Pyrrolizidine Alkaloid-Induced Depletion of Taurine from Rat Liver In Vivo and In Vitro
Pyrrolizidine alkaloids (PAs) are a group of plant hepatotoxins13,19. Certain PAs can also cause toxicity in extra-hepatic organs, including heart, lung, kidney and the CNS. PAs produce hepatotoxicity as a result of bioactivation to the corresponding dehydroalkaloids. Dehydroalkaloids are highly reactive molecules, with half-lives of a few seconds in water7. It has been suggested that alkylation of cell macromolecules by electrophilic dehydroalkaloids is the biochemical basis of toxicity7,25. Dehydroalkaloids can also conjugate with glutathione to form 7-glutathionyl-6,7-dihydroxymethyl-5H-pyrrolizine (GSDHP), a polar detoxification product released in high concentration into the bile20. Taurine has been shown to protect against toxic exposures in liver8,23, lung5,10,16,18,31–33 and heart2–4,9. We have reported that pretreatment with taurine reduced the cardiac toxicity of the PA, monocrotaline, in rats and reduced the LD50 from 80 mg/kg to 120 mg/kg40. In this study, we report the effect of PA exposures on hepatic taurine concentration in acute, subacute and pair-feeding studies in vivo, and perfused liver and liver slice incubations in vitro.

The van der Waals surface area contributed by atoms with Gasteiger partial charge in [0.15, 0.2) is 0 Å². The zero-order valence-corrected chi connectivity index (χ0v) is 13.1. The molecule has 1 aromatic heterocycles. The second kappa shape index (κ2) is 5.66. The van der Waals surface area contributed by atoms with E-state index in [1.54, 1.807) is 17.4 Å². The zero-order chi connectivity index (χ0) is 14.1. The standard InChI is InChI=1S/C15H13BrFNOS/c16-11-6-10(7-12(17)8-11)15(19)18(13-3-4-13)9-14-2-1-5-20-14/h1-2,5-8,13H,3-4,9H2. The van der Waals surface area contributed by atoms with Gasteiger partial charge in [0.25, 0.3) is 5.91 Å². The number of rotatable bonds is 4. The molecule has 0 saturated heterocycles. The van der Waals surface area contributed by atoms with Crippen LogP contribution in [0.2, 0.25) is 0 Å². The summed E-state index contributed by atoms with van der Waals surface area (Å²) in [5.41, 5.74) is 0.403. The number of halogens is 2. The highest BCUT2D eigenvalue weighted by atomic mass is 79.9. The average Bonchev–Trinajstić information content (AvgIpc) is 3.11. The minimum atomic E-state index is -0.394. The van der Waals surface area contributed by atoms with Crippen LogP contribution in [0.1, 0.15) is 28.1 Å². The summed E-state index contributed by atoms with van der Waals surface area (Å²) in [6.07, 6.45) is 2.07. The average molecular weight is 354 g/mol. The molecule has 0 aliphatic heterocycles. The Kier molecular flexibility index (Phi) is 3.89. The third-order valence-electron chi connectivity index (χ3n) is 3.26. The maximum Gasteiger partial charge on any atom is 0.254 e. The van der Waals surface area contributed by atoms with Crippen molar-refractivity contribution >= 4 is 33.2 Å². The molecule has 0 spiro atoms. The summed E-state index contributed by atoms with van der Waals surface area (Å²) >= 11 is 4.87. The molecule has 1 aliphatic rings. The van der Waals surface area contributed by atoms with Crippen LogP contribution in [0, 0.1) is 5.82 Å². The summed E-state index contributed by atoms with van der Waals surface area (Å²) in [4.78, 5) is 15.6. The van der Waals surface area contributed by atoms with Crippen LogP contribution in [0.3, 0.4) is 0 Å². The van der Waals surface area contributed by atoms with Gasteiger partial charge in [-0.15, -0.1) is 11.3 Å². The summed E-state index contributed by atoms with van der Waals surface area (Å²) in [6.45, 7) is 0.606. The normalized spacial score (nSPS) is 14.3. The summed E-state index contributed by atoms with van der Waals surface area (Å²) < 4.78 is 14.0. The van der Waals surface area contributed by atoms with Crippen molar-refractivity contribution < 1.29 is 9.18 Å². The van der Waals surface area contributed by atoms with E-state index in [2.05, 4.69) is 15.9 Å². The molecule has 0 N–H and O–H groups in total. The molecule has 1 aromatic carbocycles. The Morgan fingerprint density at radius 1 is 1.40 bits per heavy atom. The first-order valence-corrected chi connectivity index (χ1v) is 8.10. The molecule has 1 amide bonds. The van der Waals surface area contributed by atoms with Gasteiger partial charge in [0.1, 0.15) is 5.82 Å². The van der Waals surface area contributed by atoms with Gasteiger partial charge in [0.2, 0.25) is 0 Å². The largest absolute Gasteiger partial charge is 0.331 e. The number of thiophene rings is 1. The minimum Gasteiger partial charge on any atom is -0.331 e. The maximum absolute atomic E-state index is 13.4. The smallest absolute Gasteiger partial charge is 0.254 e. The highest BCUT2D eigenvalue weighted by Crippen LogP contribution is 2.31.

KeywordsLiver Slice Pyrrolizidine Alkaloid Taurine Level Taurine Concentration Taurine Content
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